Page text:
Dozens of people have seen white, floating objects over the northern sky near St. Louis and Kansas City Thursday night.
“Can anyone please explain the strange lights in the sky yesterday? People from Litchfield, Staunton, Grafton, Alton and many other places seen them.” writes Chrissy Wilson to FOX 2.
No one seems to know what they are. Even Kansas City’s National Weather Service office is stumped.
We honestly have no explanation for the floating objects over Kansas City.
— NWS Kansas City (@NWSKansasCity) June 21, 2019
The agency said they’re above the anvil shield, which is the top of a thunderstorm further to the west that has spread outward.
Many are predicting they’re aliens, but WDAF-TV meteorologist Joe Lauria initially speculated they could be part of Project Loon with Google.
The Google project aims to bring internet access to rural and remote areas around the country by launching giant balloons into the atmosphere that send an internet signal back to people below.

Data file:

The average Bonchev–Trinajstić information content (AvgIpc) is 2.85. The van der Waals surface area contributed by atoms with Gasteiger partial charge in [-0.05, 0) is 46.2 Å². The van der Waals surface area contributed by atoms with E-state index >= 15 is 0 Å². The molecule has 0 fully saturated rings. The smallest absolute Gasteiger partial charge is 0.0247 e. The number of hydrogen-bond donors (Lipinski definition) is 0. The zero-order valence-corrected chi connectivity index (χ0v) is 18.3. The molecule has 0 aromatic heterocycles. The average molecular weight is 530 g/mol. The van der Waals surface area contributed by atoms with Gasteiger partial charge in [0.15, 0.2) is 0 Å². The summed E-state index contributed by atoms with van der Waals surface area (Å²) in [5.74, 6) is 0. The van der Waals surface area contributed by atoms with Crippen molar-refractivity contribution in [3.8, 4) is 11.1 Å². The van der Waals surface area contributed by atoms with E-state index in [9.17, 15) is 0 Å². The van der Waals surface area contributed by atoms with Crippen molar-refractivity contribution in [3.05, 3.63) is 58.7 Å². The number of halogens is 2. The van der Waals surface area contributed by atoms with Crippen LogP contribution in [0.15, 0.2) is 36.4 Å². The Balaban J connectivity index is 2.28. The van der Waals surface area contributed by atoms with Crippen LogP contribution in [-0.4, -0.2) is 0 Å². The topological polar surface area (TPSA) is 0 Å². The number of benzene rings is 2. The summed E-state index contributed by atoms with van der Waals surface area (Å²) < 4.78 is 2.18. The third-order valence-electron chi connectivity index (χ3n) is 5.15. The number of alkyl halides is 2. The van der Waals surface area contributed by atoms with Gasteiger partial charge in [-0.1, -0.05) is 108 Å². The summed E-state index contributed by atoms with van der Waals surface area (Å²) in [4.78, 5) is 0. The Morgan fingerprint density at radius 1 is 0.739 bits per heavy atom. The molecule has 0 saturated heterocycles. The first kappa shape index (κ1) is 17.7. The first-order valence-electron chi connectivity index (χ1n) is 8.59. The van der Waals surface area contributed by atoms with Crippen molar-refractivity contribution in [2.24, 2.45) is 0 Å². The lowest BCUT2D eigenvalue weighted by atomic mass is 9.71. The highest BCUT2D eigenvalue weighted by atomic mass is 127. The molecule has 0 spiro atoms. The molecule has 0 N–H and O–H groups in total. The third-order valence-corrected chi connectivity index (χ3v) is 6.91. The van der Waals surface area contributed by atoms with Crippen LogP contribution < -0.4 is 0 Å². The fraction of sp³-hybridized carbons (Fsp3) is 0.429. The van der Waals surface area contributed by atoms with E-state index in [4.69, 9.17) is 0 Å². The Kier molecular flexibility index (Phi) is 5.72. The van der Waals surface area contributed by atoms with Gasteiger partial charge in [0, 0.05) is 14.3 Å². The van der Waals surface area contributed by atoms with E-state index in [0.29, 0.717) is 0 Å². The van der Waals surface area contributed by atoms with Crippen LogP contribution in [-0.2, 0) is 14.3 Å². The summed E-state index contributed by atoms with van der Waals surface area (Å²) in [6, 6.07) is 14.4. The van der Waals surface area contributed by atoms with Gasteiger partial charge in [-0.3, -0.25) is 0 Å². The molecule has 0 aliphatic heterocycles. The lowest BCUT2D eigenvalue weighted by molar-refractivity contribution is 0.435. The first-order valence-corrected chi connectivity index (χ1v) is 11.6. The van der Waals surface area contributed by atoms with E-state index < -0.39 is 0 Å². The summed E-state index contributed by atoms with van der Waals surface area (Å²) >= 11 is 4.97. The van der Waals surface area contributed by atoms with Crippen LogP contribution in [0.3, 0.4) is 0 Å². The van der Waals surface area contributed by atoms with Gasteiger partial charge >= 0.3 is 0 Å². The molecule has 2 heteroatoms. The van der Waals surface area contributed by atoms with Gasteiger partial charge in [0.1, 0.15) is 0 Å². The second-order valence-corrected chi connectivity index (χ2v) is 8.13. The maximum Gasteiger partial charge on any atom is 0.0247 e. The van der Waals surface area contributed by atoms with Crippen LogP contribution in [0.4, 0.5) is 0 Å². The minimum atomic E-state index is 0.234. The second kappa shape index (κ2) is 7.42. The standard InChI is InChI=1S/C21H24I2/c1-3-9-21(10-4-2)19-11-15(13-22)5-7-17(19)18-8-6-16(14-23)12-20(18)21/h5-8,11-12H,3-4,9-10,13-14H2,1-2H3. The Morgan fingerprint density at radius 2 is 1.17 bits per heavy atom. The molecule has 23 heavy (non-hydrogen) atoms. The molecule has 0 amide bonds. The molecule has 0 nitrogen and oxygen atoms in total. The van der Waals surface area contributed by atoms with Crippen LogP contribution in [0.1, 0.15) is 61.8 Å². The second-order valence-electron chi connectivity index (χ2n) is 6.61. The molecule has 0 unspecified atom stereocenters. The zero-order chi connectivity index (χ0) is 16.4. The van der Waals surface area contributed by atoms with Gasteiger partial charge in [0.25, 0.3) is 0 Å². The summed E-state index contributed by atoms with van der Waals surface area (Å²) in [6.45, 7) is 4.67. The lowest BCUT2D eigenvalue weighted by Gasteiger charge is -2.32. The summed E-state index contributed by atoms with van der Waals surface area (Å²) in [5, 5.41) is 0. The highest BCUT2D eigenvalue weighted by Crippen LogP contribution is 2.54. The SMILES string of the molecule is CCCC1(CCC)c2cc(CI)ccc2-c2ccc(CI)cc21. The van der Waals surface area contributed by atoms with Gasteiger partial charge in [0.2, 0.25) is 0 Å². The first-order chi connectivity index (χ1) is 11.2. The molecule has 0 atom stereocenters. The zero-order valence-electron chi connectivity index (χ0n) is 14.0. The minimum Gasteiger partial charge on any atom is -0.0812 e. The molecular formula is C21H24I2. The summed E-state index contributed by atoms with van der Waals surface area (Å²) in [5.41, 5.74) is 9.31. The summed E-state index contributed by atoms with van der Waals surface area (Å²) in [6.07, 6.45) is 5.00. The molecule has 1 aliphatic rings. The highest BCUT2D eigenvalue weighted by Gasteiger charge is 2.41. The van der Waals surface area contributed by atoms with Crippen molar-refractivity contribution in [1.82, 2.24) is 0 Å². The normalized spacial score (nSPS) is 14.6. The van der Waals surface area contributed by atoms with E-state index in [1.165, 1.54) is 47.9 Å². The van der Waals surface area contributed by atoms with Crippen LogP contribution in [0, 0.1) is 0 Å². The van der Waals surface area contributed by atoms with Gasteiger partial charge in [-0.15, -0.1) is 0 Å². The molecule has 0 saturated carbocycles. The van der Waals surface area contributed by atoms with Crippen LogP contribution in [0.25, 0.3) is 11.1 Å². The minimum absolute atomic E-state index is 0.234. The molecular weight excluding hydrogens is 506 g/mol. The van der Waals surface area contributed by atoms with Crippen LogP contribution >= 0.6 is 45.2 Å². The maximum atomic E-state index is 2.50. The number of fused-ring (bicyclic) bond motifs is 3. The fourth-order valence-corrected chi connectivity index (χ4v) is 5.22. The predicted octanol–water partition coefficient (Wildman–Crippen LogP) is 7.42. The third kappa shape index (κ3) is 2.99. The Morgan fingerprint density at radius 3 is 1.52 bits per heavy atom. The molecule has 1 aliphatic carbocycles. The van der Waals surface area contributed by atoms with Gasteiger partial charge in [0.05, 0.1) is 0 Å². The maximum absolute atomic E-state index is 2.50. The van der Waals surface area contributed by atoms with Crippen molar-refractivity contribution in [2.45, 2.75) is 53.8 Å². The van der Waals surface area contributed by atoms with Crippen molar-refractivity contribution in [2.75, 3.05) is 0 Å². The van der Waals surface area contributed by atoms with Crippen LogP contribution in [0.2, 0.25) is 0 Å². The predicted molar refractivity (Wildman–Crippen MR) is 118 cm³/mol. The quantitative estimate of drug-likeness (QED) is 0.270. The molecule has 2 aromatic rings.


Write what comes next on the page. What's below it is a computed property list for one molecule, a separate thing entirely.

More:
But that theory was later rejected by a meteorologist who works for Project Loon. Rob Carver told WDAF-TV that the mysterious orbs in the sky aren’t from Loon at all — they’re from Raven Aerostar. The project also launches balloons into the atmosphere for long duration and navigational stratospheric missions.
A Defense Advanced Research Projects Agency (DARPA) project may also explain the odd objects spotted in the sky. But, their balloons were launched from the east coast of the United States. They tweet, “Last night, DARPA launched three balloons from Cumberland, Maryland, in a flight test for the Adaptable Lighter Than Air program. Over next few days, ALTA will demonstrate capability for wind-borne navigation of a lighter-than-air vehicle over extended ranges.
Regardless, you can rest easy. It’s most likely not an alien invasion.
Last night, DARPA launched 3 balloons from Cumberland, Maryland, in a flight test for the Adaptable Lighter Than Air prgm. Over next few days, ALTA will demonstrate capability for wind-borne navigation of a lighter-than-air vehicle over extended ranges. https://t.co/Og8dWCvszc pic.twitter.com/NjUB6Got94
— DARPA (@DARPA) June 18, 2019